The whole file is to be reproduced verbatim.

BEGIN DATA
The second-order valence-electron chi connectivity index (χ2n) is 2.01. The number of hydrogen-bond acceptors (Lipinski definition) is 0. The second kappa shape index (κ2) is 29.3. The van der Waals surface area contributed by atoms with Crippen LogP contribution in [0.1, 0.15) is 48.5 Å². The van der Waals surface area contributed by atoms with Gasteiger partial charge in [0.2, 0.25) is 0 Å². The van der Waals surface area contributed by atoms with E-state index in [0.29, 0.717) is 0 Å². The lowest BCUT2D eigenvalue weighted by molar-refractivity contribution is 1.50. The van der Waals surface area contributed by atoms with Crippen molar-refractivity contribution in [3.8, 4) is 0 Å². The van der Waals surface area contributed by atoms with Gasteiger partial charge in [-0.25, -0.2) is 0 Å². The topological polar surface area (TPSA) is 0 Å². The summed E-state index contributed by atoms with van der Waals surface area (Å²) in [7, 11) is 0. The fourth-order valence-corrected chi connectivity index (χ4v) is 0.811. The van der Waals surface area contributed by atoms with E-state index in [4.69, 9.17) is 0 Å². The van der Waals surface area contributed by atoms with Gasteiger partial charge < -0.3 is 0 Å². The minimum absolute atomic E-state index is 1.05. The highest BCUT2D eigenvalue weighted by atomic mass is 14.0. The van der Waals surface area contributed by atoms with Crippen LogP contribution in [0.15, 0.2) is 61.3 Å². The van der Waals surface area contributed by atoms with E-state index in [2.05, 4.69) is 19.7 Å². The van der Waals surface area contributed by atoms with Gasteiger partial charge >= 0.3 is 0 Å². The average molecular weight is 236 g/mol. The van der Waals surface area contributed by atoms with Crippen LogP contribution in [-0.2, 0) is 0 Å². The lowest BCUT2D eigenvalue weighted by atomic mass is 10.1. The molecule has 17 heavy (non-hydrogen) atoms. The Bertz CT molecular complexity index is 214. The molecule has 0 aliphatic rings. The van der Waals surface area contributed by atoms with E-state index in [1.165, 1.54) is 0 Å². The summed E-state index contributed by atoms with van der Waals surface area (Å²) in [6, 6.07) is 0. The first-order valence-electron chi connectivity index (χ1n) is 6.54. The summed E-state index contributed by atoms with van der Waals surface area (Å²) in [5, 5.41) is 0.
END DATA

The second-order valence-electron chi connectivity index (χ2n) is 2.01. The number of hydrogen-bond acceptors (Lipinski definition) is 0. The second kappa shape index (κ2) is 29.3. The van der Waals surface area contributed by atoms with Crippen LogP contribution in [0.1, 0.15) is 48.5 Å². The van der Waals surface area contributed by atoms with Gasteiger partial charge in [0.2, 0.25) is 0 Å². The van der Waals surface area contributed by atoms with E-state index in [0.29, 0.717) is 0 Å². The lowest BCUT2D eigenvalue weighted by molar-refractivity contribution is 1.50. The van der Waals surface area contributed by atoms with Crippen molar-refractivity contribution in [3.8, 4) is 0 Å². The van der Waals surface area contributed by atoms with Gasteiger partial charge in [-0.25, -0.2) is 0 Å². The topological polar surface area (TPSA) is 0 Å². The summed E-state index contributed by atoms with van der Waals surface area (Å²) in [7, 11) is 0. The fourth-order valence-corrected chi connectivity index (χ4v) is 0.811. The van der Waals surface area contributed by atoms with E-state index in [4.69, 9.17) is 0 Å². The van der Waals surface area contributed by atoms with Gasteiger partial charge < -0.3 is 0 Å². The minimum absolute atomic E-state index is 1.05. The highest BCUT2D eigenvalue weighted by atomic mass is 14.0. The van der Waals surface area contributed by atoms with Crippen LogP contribution in [0.15, 0.2) is 61.3 Å². The van der Waals surface area contributed by atoms with E-state index in [2.05, 4.69) is 19.7 Å². The van der Waals surface area contributed by atoms with Gasteiger partial charge >= 0.3 is 0 Å². The average molecular weight is 236 g/mol. The van der Waals surface area contributed by atoms with Crippen LogP contribution in [-0.2, 0) is 0 Å². The lowest BCUT2D eigenvalue weighted by atomic mass is 10.1. The molecule has 17 heavy (non-hydrogen) atoms. The Bertz CT molecular complexity index is 214. The molecule has 0 aliphatic rings. The van der Waals surface area contributed by atoms with E-state index in [1.165, 1.54) is 0 Å². The summed E-state index contributed by atoms with van der Waals surface area (Å²) in [6, 6.07) is 0. The first-order valence-electron chi connectivity index (χ1n) is 6.54. The summed E-state index contributed by atoms with van der Waals surface area (Å²) in [5, 5.41) is 0.